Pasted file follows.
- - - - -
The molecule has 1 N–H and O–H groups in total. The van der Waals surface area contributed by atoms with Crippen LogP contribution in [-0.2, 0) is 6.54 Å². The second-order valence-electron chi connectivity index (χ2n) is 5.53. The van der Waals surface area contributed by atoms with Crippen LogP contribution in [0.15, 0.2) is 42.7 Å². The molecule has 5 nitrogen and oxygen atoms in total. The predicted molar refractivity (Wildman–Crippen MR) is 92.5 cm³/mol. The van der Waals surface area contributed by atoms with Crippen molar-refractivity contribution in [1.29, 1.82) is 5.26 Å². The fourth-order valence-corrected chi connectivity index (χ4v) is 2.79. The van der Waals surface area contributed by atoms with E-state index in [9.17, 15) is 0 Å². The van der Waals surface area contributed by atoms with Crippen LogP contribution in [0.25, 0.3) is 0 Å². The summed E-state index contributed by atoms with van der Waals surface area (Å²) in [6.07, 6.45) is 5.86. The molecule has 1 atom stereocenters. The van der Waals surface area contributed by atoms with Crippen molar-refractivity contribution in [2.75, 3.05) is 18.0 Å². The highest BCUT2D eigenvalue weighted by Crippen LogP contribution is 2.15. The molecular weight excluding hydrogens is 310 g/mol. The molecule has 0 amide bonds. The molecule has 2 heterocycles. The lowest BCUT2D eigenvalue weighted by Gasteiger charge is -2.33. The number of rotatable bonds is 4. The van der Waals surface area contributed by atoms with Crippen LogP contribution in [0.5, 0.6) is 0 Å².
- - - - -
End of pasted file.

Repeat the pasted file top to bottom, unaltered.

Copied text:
The molecule has 1 N–H and O–H groups in total. The van der Waals surface area contributed by atoms with Crippen LogP contribution in [-0.2, 0) is 6.54 Å². The second-order valence-electron chi connectivity index (χ2n) is 5.53. The van der Waals surface area contributed by atoms with Crippen LogP contribution in [0.15, 0.2) is 42.7 Å². The molecule has 5 nitrogen and oxygen atoms in total. The predicted molar refractivity (Wildman–Crippen MR) is 92.5 cm³/mol. The van der Waals surface area contributed by atoms with Crippen molar-refractivity contribution in [1.29, 1.82) is 5.26 Å². The fourth-order valence-corrected chi connectivity index (χ4v) is 2.79. The van der Waals surface area contributed by atoms with E-state index in [9.17, 15) is 0 Å². The van der Waals surface area contributed by atoms with Crippen LogP contribution in [0.25, 0.3) is 0 Å². The summed E-state index contributed by atoms with van der Waals surface area (Å²) in [6.07, 6.45) is 5.86. The molecule has 1 atom stereocenters. The van der Waals surface area contributed by atoms with Crippen molar-refractivity contribution in [2.75, 3.05) is 18.0 Å². The highest BCUT2D eigenvalue weighted by Crippen LogP contribution is 2.15. The molecular weight excluding hydrogens is 310 g/mol. The molecule has 0 amide bonds. The molecule has 2 heterocycles. The lowest BCUT2D eigenvalue weighted by Gasteiger charge is -2.33. The number of rotatable bonds is 4. The van der Waals surface area contributed by atoms with Crippen LogP contribution in [0.5, 0.6) is 0 Å².